representatives from Historically Black Colleges and Universities nationwide and
colleges and universities throughout Illinois. For more information, call the Chesterfield Community
Council at (773)
651-3958 or visit: www.
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High School Girl Taunted, Beaten At Bus Stop For Acting
'Too Much Like A White Person'
A 16-year-old high school girl in
Rock Hill, S.C. told police that another high school girl taunted her on a
school bus and then beat her up after she got off the bus. The assailant
allegedly was angry at the victim because she was behaving "too much like a
Both the alleged attacker and the
victim are black, reports The State, a Columbia,
The incident occurred on Thursday
afternoon on a bus carrying students who attend Northwestern High School.
The police report also indicates
that the student who got beat up suffered numerous injuries including a serious
cut above her right eye.
An ambulance transported the girl
to a local hospital for treatment.
One witness, Shelly Hemphill, is
the mother of one of the victim's friends. The victim went to Hemphill's house
after she was allegedly assaulted. Hemphill was responsible for calling the
Hemphill told police that the
attacker tripped the victim and the punched her again and again while she was on
the ground, according to The Island Packet, a
Hilton Head newspaper.
She said the other student, who
has darker skin, had made fun of her and challenged her to a fight on prior
occasions, but she had refused.
The victim said she had again
refused to fight her alleged bully on Thursday but then got beat up, anyway.
Terrance Stewart was born to teenage parents; his father was 17 years old when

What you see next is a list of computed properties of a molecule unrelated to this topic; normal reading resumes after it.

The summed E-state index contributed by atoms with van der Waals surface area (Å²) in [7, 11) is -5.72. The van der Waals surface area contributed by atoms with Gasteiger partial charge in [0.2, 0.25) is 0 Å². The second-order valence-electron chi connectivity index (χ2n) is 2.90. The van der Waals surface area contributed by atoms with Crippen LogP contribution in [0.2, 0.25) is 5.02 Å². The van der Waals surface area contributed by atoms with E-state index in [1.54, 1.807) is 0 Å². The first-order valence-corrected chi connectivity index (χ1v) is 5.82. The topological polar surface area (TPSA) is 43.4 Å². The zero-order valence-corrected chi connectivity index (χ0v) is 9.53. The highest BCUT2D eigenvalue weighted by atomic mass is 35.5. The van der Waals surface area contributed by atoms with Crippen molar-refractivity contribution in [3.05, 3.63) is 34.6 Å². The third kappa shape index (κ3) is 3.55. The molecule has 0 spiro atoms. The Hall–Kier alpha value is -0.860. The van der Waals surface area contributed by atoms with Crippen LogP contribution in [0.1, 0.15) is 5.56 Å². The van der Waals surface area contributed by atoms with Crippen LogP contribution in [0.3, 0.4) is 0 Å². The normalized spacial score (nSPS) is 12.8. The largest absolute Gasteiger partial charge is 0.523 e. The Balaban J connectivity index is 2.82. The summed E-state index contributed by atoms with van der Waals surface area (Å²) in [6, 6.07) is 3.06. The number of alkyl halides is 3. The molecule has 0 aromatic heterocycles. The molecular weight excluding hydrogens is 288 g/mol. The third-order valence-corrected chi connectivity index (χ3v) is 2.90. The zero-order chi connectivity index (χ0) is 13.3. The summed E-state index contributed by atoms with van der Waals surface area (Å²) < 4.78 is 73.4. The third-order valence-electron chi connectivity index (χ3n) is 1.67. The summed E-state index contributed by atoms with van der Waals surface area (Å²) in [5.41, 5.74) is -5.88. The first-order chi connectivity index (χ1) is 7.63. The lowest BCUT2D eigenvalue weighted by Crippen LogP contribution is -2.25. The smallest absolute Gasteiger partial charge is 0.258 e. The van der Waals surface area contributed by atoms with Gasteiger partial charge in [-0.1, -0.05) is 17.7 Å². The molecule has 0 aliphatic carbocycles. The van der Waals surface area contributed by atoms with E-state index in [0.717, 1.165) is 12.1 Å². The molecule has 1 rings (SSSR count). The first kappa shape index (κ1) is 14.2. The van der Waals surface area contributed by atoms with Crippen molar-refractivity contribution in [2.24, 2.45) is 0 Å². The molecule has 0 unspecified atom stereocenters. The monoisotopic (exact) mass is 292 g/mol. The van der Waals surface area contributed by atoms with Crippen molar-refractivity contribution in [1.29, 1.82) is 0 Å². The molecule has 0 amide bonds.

he was arrested for robbery. As a result, they spent little time together. His
mother was a teenage parent that did her best to raise him; she encouraged
Terrance to go to school. However, without a positive male role model, he often
became involved in activity that deemed him an "at-risk" youth.
In school, Stewart could not go on field trips or dances. In junior high
school he could not go to the basketball games; kicked out of public school by
ninth grade, he grew up on the streets. A young men succumbed to ideas of
grandeur and masculinity, jail became his rites of passage and Terrance soon
found himself within the confines of prison.
On September 13 this now
University of California Riverside alum, currently working on his Master's
Degree, who remained on the Dean's List 7 out of 8 quarters as an undergrad,
will be the keynote speaker during the 2014 Million Father March. The event will
be held from 9am - 1pm at Riverside Adult School. 6735 Magnolia Ave. Riverside,
During his address he will share how he overcame great personal
challenges as a child to troubled teen parents. Stewart will also discuss
significant experiences he hopes teen, young and "would-be" fathers will take to
Currently, Stewart works with the homeless and under housed youth
residing in the Downtown Riverside area.
He also works with All of Us or
None (AOUON) and the Children of Prisoner program, where they fundraiser for
backpacks, school supplies, food, and trips to small amusement parks for
children with incarcerated or formerly incarcerated parents.
Father March will also feature a Dadcussion on teen and young fathers, with an
emphasis on mental health. Panelist include: Joe Nieto, Riverside USD; Dad's
University. Karina Sicarios, Riverside County Dept of Mental Health; Mental
Health. Dr. Richard Kotormori, Child & Adolescent Psychiatry. And, Rosa
Elena Sahaun, Immigration Attorney.